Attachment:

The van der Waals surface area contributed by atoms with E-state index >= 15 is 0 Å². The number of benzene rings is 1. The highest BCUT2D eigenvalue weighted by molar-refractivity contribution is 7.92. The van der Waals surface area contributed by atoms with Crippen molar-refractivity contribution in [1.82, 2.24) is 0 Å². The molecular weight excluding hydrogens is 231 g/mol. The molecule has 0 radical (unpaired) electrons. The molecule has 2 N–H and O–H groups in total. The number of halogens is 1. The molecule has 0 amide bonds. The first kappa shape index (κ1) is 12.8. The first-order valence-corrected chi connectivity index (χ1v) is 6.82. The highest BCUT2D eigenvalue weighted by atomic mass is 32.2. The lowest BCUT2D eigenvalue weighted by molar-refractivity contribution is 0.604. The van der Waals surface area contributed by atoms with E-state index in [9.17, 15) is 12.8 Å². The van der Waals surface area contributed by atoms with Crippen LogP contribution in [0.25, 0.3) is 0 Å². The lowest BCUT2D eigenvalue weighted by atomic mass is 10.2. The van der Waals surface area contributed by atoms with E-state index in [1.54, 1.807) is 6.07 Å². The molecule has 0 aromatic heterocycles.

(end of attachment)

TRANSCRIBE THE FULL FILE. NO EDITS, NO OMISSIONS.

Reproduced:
The van der Waals surface area contributed by atoms with E-state index >= 15 is 0 Å². The number of benzene rings is 1. The highest BCUT2D eigenvalue weighted by molar-refractivity contribution is 7.92. The van der Waals surface area contributed by atoms with Crippen molar-refractivity contribution in [1.82, 2.24) is 0 Å². The molecular weight excluding hydrogens is 231 g/mol. The molecule has 0 radical (unpaired) electrons. The molecule has 2 N–H and O–H groups in total. The number of halogens is 1. The molecule has 0 amide bonds. The first kappa shape index (κ1) is 12.8. The first-order valence-corrected chi connectivity index (χ1v) is 6.82. The highest BCUT2D eigenvalue weighted by atomic mass is 32.2. The lowest BCUT2D eigenvalue weighted by molar-refractivity contribution is 0.604. The van der Waals surface area contributed by atoms with E-state index in [9.17, 15) is 12.8 Å². The van der Waals surface area contributed by atoms with Crippen LogP contribution in [0.25, 0.3) is 0 Å². The lowest BCUT2D eigenvalue weighted by atomic mass is 10.2. The van der Waals surface area contributed by atoms with E-state index in [1.54, 1.807) is 6.07 Å². The molecule has 0 aromatic heterocycles.